Gamecock fans were crushed that they didn’t get to watch Lloyd after his season-ending injury in fall camp. As tough as that was to watch the true freshman blue-chip recruit go down, it opened the door for Harris, who became the most under-appreciated back in America last year. Iowa State’s Breece Hall is the only returning running back who ran for more yards than Harris in 2020. In just 10 games, Harris ran for 1,138 yards and 15 touchdowns in Mike Bobo’s offense. Bobo is gone to Auburn, but Lloyd is expected to be back and healthy. For a program that’s been starved for running back talent in the post-Marcus Lattimore era, South Carolina suddenly has what could end up being one of the better running back duos in all of college football.

Tennessee — Josh Heupel and QB1

Is that a cop-out? Oh well. I honestly think it’ll be a true 3-quarterback battle in Knoxville. I am, however, optimistic about whoever earns the starting job between sophomore Harrison Bailey, Virginia Tech transfer Hendon Hooker and Kaidon Salter. Each one can provide something different in Heupel’s offense, which ranked in the top 8 in FBS each of the last 3 years. Heupel takes deep shots and isn’t afraid to swing for the fences. It’ll feel drastically different than what we’ve come to expect in Knoxville.

Texas A&M — Isaiah Spiller and Devon Achane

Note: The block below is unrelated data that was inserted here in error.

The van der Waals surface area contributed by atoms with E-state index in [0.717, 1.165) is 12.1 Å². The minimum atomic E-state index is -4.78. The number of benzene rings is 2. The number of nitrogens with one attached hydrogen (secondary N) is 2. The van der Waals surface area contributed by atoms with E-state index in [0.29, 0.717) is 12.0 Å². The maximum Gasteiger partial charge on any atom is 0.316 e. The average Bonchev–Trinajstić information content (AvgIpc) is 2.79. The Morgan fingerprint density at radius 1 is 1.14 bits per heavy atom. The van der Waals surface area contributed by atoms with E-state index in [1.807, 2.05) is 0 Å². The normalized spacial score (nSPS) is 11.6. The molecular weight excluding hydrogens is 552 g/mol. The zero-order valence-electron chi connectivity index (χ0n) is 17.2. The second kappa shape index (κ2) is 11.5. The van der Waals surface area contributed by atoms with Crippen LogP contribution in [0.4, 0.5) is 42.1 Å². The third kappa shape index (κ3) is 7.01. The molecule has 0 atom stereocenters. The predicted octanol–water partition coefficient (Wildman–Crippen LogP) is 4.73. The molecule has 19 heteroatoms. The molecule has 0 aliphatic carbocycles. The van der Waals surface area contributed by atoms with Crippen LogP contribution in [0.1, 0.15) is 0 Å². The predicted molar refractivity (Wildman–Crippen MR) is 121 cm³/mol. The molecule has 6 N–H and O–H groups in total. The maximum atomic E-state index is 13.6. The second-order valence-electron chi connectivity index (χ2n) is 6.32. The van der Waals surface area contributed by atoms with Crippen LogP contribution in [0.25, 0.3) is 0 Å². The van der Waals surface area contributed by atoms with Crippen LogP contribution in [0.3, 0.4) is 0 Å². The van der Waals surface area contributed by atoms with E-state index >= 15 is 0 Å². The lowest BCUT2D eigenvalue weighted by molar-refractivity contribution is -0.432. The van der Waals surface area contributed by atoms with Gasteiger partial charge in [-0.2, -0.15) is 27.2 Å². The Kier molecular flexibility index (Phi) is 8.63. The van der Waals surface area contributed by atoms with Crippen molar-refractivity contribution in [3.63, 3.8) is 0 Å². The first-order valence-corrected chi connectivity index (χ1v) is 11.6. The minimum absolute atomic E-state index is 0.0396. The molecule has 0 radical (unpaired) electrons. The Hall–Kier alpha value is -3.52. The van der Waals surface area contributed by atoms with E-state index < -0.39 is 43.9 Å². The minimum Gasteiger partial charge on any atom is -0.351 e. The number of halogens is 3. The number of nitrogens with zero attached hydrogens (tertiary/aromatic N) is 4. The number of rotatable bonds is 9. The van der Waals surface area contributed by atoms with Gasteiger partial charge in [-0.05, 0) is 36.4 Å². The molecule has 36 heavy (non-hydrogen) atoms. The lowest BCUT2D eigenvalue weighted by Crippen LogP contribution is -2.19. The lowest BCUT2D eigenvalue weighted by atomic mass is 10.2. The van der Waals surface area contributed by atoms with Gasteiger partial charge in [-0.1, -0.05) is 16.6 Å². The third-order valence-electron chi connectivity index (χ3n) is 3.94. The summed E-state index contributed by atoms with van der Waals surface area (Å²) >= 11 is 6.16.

I didn’t forget about Ainias Smith, A&M fans. I didn’t include him here because I think he’ll be used more in the slot after Achane emerged down the stretch. He stole the show in the Orange Bowl after Spiller went down.

It’s easy to forget that Spiller already has 2 seasons with 1,000 yards heading into his pre-draft year. Even with a new-look group of Maroon Goons, Spiller deserves to start as a first-team All-SEC back, with the capable Achane in line to change the tempo. The beauty of Achane is that like Smith, he’s super versatile (he played 45 snaps at running back and 42 at receiver in 2020). There’s not a better SEC running back duo heading into 2021 than the one in College Station.

Vanderbilt — David Raih and Joey Lynch

Those are the newly hired assistants who will be leading Vanderbilt’s offense. Raih took the offensive coordinator after 2 separate stints as an assistant on Kliff Kingsbury’s staff while Lynch will serve as the quarterbacks coach and passing game coordinator. Lynch has typically been more run-heavy, which makes for an interesting mix with Raih’s familiarity with Air Raid principles. Vandy figures to try and spread teams out and let a relatively experienced group of skill players dictate the run-pass ratio. Vandy announced Raih and Lynch as a duo, and given their differing areas of expertise, it could be the right combination to inject some life into a disastrous offense.